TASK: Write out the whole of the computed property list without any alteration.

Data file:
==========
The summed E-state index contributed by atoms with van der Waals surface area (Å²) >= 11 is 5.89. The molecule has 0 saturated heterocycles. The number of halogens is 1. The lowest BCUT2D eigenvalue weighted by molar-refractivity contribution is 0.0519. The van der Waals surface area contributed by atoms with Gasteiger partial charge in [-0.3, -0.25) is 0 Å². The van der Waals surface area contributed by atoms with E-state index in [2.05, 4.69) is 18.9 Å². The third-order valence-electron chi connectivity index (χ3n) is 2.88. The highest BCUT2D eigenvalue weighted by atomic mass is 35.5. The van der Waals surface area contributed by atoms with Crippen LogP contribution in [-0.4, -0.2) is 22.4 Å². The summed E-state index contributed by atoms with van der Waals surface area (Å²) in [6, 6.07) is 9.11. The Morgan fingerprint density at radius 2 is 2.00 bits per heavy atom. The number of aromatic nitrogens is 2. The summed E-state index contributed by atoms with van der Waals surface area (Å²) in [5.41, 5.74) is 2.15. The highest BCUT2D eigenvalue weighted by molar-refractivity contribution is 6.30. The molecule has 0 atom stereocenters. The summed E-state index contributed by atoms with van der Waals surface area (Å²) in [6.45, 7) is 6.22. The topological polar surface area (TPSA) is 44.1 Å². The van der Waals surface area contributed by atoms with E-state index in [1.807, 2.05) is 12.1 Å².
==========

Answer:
The summed E-state index contributed by atoms with van der Waals surface area (Å²) >= 11 is 5.89. The molecule has 0 saturated heterocycles. The number of halogens is 1. The lowest BCUT2D eigenvalue weighted by molar-refractivity contribution is 0.0519. The van der Waals surface area contributed by atoms with Gasteiger partial charge in [-0.3, -0.25) is 0 Å². The van der Waals surface area contributed by atoms with E-state index in [2.05, 4.69) is 18.9 Å². The third-order valence-electron chi connectivity index (χ3n) is 2.88. The highest BCUT2D eigenvalue weighted by atomic mass is 35.5. The van der Waals surface area contributed by atoms with Crippen LogP contribution in [-0.4, -0.2) is 22.4 Å². The summed E-state index contributed by atoms with van der Waals surface area (Å²) in [6, 6.07) is 9.11. The Morgan fingerprint density at radius 2 is 2.00 bits per heavy atom. The number of aromatic nitrogens is 2. The summed E-state index contributed by atoms with van der Waals surface area (Å²) in [5.41, 5.74) is 2.15. The highest BCUT2D eigenvalue weighted by molar-refractivity contribution is 6.30. The molecule has 0 atom stereocenters. The summed E-state index contributed by atoms with van der Waals surface area (Å²) in [6.45, 7) is 6.22. The topological polar surface area (TPSA) is 44.1 Å². The van der Waals surface area contributed by atoms with E-state index in [1.807, 2.05) is 12.1 Å².